The director of the Solomon R. Guggenheim Museum and Foundation told employees Friday that the institution would implement furloughs and pay reductions in an effort to contend with “the deep and sudden impact” of the coronavirus pandemic.
“The near- and longterm financial impact of the COVID-19 crisis on the Museum’s fiscal well-being is profound,” Richard Armstrong wrote in an email to his workers. “This decision did not come easily.”
Armstrong said in a separate statement that the Guggenheim projected a $10 million revenue shortfall and added that 92 staff members from across the museum would be furloughed. They will be paid through April 19 and receive health benefits covered by the museum through July 31 or the date of rehire, whichever comes first, Armstrong said. All unused vacation time will be paid out by May 1, according to the museum.
Pay will be reduced for another 85 employees, the museum said, including Armstrong, whose salary will be reduced 25%.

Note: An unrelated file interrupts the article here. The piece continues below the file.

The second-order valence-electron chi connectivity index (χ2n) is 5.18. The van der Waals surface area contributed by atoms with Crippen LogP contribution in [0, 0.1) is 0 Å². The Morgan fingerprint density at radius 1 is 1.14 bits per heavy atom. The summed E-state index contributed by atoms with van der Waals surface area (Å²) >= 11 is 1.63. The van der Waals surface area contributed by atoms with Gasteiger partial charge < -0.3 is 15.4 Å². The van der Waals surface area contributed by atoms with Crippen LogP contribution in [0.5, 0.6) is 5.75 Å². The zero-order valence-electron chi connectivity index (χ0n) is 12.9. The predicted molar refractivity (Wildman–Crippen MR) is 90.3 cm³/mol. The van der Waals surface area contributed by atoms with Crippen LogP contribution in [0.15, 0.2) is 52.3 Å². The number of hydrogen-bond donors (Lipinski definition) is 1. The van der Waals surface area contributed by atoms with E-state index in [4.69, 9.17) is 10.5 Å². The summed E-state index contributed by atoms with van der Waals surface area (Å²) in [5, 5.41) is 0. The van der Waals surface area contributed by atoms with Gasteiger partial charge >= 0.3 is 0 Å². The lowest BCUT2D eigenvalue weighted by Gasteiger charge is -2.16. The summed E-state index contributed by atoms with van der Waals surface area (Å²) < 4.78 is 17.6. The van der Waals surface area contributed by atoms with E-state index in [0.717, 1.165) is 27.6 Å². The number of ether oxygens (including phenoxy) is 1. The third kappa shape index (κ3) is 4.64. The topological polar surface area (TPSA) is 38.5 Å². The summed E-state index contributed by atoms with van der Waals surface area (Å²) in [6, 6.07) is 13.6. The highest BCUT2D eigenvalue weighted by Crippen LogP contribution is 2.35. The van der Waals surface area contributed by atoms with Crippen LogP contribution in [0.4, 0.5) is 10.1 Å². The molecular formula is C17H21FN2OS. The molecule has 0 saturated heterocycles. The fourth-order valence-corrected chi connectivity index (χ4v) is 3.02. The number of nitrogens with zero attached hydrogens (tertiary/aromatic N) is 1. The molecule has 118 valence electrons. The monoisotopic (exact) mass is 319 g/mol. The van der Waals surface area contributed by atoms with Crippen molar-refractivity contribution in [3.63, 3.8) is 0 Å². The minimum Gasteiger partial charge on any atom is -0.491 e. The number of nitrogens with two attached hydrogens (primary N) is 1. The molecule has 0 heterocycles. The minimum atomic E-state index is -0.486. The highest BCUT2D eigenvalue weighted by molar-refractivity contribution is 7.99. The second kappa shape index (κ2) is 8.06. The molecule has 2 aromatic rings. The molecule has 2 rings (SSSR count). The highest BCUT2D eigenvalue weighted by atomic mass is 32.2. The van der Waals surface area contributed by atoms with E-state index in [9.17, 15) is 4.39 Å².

A union representing about 140 of the Guggenheim’s workers criticized the furloughs.
“The administration’s decision to add to this crisis for their dedicated employees is wrong,” said William Lynn, business manager of Local 30 of the International Union of Operating Engineers. “It only strengthens our union’s resolve to negotiate a contract that makes this a fair place to work for these workers.”
The union said more than 100 regular freelance art handlers, carpenters and others had been paid for work scheduled through March 29 but not for assignments that some of those workers had lined up in April or early May.
Armstrong described the impact of the pandemic on the museum, citing loss of admission revenue; the cancellation of education classes, public programs and special events; and a decline in the museum’s endowment. He added that the museum expected that admission revenue would “remain substantially lower” than before when the museum reopens.
Print Headline: Guggenheim sets furloughs, pay cuts